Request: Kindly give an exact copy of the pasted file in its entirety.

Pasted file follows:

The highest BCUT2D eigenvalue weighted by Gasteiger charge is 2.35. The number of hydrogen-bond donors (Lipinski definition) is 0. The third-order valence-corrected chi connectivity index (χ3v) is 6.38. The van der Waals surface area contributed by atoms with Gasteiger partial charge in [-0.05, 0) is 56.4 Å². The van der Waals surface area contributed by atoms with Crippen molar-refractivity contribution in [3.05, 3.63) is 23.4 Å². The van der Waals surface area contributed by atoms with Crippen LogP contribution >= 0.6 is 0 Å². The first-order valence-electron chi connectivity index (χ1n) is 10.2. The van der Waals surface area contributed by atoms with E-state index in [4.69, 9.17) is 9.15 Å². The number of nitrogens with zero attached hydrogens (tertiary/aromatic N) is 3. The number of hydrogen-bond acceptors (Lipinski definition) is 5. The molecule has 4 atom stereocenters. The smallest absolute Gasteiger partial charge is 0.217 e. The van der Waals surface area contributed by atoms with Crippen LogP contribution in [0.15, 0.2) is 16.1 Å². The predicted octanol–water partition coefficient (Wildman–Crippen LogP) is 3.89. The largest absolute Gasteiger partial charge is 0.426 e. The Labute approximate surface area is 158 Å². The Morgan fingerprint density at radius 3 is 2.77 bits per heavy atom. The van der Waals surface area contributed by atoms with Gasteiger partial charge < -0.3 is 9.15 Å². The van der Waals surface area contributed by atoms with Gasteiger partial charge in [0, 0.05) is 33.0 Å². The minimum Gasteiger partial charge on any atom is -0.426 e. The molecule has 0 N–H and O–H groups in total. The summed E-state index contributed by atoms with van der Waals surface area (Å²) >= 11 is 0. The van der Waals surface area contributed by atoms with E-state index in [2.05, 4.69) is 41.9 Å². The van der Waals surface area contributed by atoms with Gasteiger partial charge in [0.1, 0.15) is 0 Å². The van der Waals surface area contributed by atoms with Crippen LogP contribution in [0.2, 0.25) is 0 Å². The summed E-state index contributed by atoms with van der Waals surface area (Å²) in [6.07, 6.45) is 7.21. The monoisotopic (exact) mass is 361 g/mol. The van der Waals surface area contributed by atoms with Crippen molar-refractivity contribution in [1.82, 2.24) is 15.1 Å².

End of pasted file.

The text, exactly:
The highest BCUT2D eigenvalue weighted by Gasteiger charge is 2.35. The number of hydrogen-bond donors (Lipinski definition) is 0. The third-order valence-corrected chi connectivity index (χ3v) is 6.38. The van der Waals surface area contributed by atoms with Gasteiger partial charge in [-0.05, 0) is 56.4 Å². The van der Waals surface area contributed by atoms with Crippen molar-refractivity contribution in [3.05, 3.63) is 23.4 Å². The van der Waals surface area contributed by atoms with Crippen LogP contribution >= 0.6 is 0 Å². The first-order valence-electron chi connectivity index (χ1n) is 10.2. The van der Waals surface area contributed by atoms with E-state index in [4.69, 9.17) is 9.15 Å². The number of nitrogens with zero attached hydrogens (tertiary/aromatic N) is 3. The number of hydrogen-bond acceptors (Lipinski definition) is 5. The molecule has 4 atom stereocenters. The smallest absolute Gasteiger partial charge is 0.217 e. The van der Waals surface area contributed by atoms with Crippen LogP contribution in [0.15, 0.2) is 16.1 Å². The predicted octanol–water partition coefficient (Wildman–Crippen LogP) is 3.89. The largest absolute Gasteiger partial charge is 0.426 e. The Labute approximate surface area is 158 Å². The Morgan fingerprint density at radius 3 is 2.77 bits per heavy atom. The van der Waals surface area contributed by atoms with Gasteiger partial charge < -0.3 is 9.15 Å². The van der Waals surface area contributed by atoms with Gasteiger partial charge in [0, 0.05) is 33.0 Å². The minimum Gasteiger partial charge on any atom is -0.426 e. The molecule has 0 N–H and O–H groups in total. The summed E-state index contributed by atoms with van der Waals surface area (Å²) >= 11 is 0. The van der Waals surface area contributed by atoms with E-state index in [2.05, 4.69) is 41.9 Å². The van der Waals surface area contributed by atoms with Gasteiger partial charge in [0.1, 0.15) is 0 Å². The van der Waals surface area contributed by atoms with Crippen LogP contribution in [0.2, 0.25) is 0 Å². The summed E-state index contributed by atoms with van der Waals surface area (Å²) in [6.07, 6.45) is 7.21. The monoisotopic (exact) mass is 361 g/mol. The van der Waals surface area contributed by atoms with Crippen molar-refractivity contribution in [1.82, 2.24) is 15.1 Å².